Ever since outstate voters put Republicans back in charge of the state House a month ago, Legislature-loving speculators have been guessing what state politicians might bestow upon Greater Minnesota in 2015, both as a reward and an inducement to future voter loyalty.

Much is owed outstate on the GOP ledger. Ten of the 11 Republican freshmen who unseated DFLers in the Nov. 4 election hail from outstate districts.

A big clue to the new majority's thinking appeared when the 2015 House committee roster was unveiled: The committee formerly known as Jobs and Economic Development Finance and Policy has been sliced in two. One is labeled Greater Minnesota Economic and Workforce Development Policy; the other, Job Growth and Energy Affordability Policy and Finance.

What's revealed in those geeky names? Note that the committee that has Greater Minnesota in its name includes the word "workforce" but not the word "finance." That suggests that the preferred House GOP remedies for what ails Greater Minnesota's economy have something to do with workers, but not much to do with state spending.

Note, too, that the committee that can spend money on job growth is also keen on keeping energy prices low — perhaps as a way to shore up employment rosters without spending much taxpayer money.

Can House Republicans buy love in Greater Minnesota on the cheap? And will they try, after learning Thursday that expected state revenues now exceed expected spending by a cool $1 billion through June 2017?

These are questions on the minds of folks at the Greater Minnesota Partnership. It's an 18-month-old collection of nearly 80 business, higher ed, nonprofit and local economic development groups that proved its mettle in the DFL-dominated 2014 session, winning $20 million for the public share of public-private efforts to improve broadband Internet service where it's lacking — which is outstate.

For the 2015 Legislature, the Greater Minnesota Partnership has set its sights on 10 times that much for broadband. And that $200 million is just for starters.

A wish list the partnership circulated shortly after the Nov. 4 election entitled "Potential 2015 economic development initiatives" isn't shy about its desire to increase the flow of money from St. Paul to Greater Minnesota. It includes at least $400 million more in the next two years for outstate transportation; $60 million to $100 million for "workforce housing," and $20 million for a new job training program that would put money in employers' hands to spend how and where they see fit.

That's not to mention the long-standing priority of the partnership's sister organization, the Coalition of Greater Minnesota Cities. That collective of 85 outstate cities is practically synonymous with local government aid (LGA) at the Capitol. It's sure to come to the new session arguing that LGA still isn't back to 2002 levels and that it needs to get there again soon for Greater Minnesota cities to thrive.

The partnership and the coalition aren't the only voices legislators will hear from outside the seven-county Mosquito Control District. But they are important ones, and their tune about state spending isn't much different from others. For example, local chambers of commerce have been known to favor more spending on transportation and LGA. Outstate college towns are keen to keep up state funding for higher education. Advocates for building projects like completion of the Lewis & Clark water pipeline in southwestern Minnesota will be back, pressing for a good-sized bonding bill in 2015.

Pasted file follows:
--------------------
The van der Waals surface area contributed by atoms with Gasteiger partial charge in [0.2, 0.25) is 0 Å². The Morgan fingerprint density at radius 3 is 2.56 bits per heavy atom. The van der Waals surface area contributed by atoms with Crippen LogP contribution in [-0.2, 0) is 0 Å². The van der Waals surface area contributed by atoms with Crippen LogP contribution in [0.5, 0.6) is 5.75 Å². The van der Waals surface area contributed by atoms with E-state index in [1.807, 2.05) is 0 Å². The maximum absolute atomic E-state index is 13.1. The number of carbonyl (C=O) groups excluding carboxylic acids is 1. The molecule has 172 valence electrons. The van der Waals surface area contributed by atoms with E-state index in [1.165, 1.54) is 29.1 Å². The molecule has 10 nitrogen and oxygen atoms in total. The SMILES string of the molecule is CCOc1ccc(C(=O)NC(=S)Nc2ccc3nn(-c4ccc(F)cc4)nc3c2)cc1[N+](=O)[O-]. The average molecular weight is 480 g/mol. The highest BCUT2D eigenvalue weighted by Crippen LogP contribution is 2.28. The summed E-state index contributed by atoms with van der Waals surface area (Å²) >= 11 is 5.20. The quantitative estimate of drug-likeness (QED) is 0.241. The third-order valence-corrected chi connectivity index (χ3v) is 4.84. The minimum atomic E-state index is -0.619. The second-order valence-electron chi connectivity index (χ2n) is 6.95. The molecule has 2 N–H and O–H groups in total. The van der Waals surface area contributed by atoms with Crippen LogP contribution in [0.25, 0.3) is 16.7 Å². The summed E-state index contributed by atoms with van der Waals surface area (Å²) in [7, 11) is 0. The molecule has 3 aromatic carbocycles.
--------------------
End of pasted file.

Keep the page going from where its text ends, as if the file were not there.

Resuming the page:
Austerity, it would appear, is not the customary way to win hearts and minds in Greater Minnesota. And Republican House members know it, says a former House Republican legislator from Albert Lea, Dan Dorman. He's now executive director of the Greater Minnesota Partnership.

Dorman says he's optimistic about how the partnership's agenda will be received. That's because his former caucusmates "have a pretty good understanding of where their power came from."

He argues that simply being the party of "no" to new spending and higher taxes won't cut it politically in 2016, a presidential year that will be tougher sledding for Republicans. To keep outstate voters loyal to the GOP, "they are going to have to do more than just lip service. They know they will have to produce outcomes that are good for Greater Minnesota. They'll have to deliver something tangible, so people will say, 'Yeah, they got something done.' "

Chairing the new House Greater Minnesota Economic and Workforce Development Policy Committee will be Rep. Bob Gunther of Fairmont, a 20-year House veteran who also held the jobs committee gavel in 2011-12. Gunther is a grocery store owner who typifies what has in recent years been a small subset of the House GOP caucus — the outstate, small-business-minded pragmatists who aren't rigid about the role of government. Dorman, who owns a tire store in Albert Lea, is of the same breed.

Gunther says he's unafraid to take up new spending ideas for Greater Minnesota and send them along to committees with "finance" in their names. He acknowledges that the spending ideas coming from the Greater Minnesota Partnership might be too rich for Republican blood.

But, like the partnership, he's keen to do something to ease the housing shortage that's impeding manufacturing growth in districts like his. He's well aware that demand was high for the $20 million in broadband matching grants made available this year and that it will take considerably more to bring broadband to all outstate businesses that need it. And he holds that a boost in transportation spending is "the biggest urgency we have."

How well Greater Minnesota fares in a GOP House may depend on how many of the newly elected outstate Republicans think like Gunther.

Lori Sturdevant is a Star Tribune editorial writer. She is at lsturdevant@startribune.com.